Stammering is a purely psychological problem. When the child goes to school for the first time, he is scared due to distance from the parents.
In a state of confusion, his facial muscles start to get tight. In such a situation, the child begins to speak with words stuck and stretched long. Gradually it becomes his habit.
Children between three and five years of age may have this problem. According to doctors, such children are more emotional from the early stages. Five percent of the children in whom this defect is found begin to speak well on their own without any help or treatment.
Stuttering also results from not having a good grasp of the child’s language. Sometimes fear also affects the ability to speak. By the age of 9–12 years, this defect starts decreasing in children.
Speech therapists try to keep the child relaxed after knowing the state of mind (fear, blushing, being uncomfortable, etc.). This is followed by continuous practice that improves the child’s confidence when his or her pronunciation improves.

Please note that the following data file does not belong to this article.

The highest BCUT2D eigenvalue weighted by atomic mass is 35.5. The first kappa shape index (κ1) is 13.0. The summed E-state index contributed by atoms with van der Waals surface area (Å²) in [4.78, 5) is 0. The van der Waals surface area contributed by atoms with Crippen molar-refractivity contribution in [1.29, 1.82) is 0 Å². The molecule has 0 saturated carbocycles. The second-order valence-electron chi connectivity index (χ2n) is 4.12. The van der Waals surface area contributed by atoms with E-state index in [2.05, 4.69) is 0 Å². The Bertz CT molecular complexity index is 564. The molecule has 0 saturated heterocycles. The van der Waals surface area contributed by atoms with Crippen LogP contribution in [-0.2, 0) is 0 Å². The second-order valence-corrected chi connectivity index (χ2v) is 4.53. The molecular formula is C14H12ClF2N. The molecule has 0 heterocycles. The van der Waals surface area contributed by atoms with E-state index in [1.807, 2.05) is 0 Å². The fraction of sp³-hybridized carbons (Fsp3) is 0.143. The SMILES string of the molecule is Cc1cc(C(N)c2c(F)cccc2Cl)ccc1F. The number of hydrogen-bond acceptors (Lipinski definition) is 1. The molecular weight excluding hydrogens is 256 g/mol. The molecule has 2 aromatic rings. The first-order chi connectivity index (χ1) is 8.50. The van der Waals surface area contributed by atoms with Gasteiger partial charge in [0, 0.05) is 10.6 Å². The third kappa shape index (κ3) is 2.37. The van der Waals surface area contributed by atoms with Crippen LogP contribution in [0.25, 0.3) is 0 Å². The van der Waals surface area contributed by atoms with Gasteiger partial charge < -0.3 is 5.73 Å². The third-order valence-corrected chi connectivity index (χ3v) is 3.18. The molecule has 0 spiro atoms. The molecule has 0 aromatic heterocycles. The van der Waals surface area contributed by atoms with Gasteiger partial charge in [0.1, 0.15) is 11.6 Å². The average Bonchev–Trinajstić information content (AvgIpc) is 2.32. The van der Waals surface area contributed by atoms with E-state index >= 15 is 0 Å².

What do parents do?
Keep the child away from fear and stress.
If the child stutters, do not make fun of him.
Motivate the child to speak more and more.
Avoid discussing the defect in the presence of the child.
If the child gets stuck while uttering a sentence, listen to it patiently and let him complete his sentence.
Encourage the child to narrate the story, poem, song etc. and encourage him by praising him.